Aaron Judge

MLB on Sling: Yankees Take a Gut Punch, Judge Keeps Whiffing Toward Immortality

Aaron Judge is in freefall. Last night against the Red Sox, he struck out 3 times in a 10-inning, 3-2 loss that dropped the Yankees to 5 ½ behind Boston in the AL East race. It was the 30th consecutive game in which he struck out, the longest such streak of the season in all of baseball, the fifth-longest such streak since 1968, and the third-longest by a non-pitcher. It was an inauspicious way to mark the one-year anniversary of his big league debut.

During this run of failure, the human giant has struck out 51 times in 132 plate appearances. And it’s not a matter of losing his batting eye, mind you, as his swing rate against pitches outside the zone is just 25.6, good for 34th among qualified batters. But his contact rate has plummeted to 66.7%, the third-worst in baseball among qualified hitters.

Also, he continues to draw walks at a high rate, with 27 during his strikeout streak, which would translate to 146 over a full season, and would shatter Ted Williams’ rookie mark of 107 drawn in 1939. Judge already has 86 walks, the 22nd-best rookie total ever, and should pass Williams by seasons’ end.

Despite these troubles, he still leads the league in runs, home runs and walks. But what should make Yankee fans nervous is this tidbit via ESPN: Judge is on pace to become just the second man in the game’s history to have 40+ homes, 200+ strikeouts, and 100+ walks in a season. The other? Adam “Big Donkey” Dunn, another mountain of a man, who, though he hit 462 home runs in his career, and drew 1,317 walks, was otherwise so useless on a ballfield that he was of just average value.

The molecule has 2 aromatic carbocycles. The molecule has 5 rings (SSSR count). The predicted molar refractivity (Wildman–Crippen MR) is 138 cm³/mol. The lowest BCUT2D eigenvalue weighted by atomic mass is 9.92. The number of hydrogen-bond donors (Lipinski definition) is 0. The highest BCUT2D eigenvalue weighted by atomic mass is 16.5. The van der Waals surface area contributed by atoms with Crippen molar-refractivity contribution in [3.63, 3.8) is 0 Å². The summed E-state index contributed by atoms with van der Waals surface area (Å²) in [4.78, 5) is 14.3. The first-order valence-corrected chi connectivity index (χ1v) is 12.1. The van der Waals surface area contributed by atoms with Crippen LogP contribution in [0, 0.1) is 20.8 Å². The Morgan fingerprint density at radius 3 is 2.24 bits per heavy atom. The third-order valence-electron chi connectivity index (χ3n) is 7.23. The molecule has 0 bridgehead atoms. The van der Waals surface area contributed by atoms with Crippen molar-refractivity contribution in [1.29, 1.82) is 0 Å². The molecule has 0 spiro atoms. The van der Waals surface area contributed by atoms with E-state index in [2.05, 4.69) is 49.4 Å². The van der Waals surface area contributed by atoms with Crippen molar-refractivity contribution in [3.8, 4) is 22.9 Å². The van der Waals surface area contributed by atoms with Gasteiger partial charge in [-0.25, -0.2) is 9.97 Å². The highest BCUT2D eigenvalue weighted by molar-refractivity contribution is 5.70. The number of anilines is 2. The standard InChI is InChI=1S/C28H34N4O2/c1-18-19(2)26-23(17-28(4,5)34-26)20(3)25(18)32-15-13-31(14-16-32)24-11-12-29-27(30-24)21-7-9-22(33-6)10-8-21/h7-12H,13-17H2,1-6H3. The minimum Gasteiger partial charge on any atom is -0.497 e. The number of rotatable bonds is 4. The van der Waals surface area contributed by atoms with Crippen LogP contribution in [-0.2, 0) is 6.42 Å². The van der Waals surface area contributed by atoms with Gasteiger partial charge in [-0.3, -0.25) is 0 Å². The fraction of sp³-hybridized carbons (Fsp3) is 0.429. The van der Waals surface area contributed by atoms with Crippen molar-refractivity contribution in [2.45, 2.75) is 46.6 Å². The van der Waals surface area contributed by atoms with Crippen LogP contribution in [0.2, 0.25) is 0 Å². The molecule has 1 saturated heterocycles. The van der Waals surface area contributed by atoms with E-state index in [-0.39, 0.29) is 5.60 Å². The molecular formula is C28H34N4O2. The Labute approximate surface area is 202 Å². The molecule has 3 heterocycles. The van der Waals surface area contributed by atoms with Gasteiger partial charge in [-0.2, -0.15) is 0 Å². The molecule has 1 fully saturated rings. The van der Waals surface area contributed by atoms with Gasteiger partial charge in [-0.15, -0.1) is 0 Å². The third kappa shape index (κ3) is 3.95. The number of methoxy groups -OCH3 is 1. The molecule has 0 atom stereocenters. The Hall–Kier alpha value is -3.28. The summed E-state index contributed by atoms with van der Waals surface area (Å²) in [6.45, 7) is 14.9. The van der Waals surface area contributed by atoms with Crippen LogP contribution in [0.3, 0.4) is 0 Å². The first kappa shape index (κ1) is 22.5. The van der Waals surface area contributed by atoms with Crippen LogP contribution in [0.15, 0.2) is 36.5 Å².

The Red Sox, themselves a deeply flawed team with only a puncher’s chance at a title, showed this past weekend that the Yankees are not yet ready for prime time, taking 2 of 3 in dramatic fashion, as Judge went 1-for-10 with 6 strikeouts in the biggest series of the year.

Luckily for the Yankees, Judge’s troubles haven’t spelled doom for the team, as they managed to win 16 of those 30 games, and they only fell one game further back of Boston. What they did lose a lot of, however, was time, as they now have just 46 games left during which to make up 5 ½ games. Yankees fans may gleefully point to 1978 as proof that they’re still in the hunt, while Sox fans will snidely point to 2004 as proof that this isn’t 1978.

But this is why the good lord invented the Wild Card, isn’t it? New York sits atop the Wild Card standings, with a game-and-a-half lead on the Angels, and the Twins sitting 2 games behind, meaning the Yankees should get to the playoffs about a year ahead of schedule, making them even more attractive to 2018’s bumper crop of free agents.


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All stats courtesy ESPN and Baseball Reference

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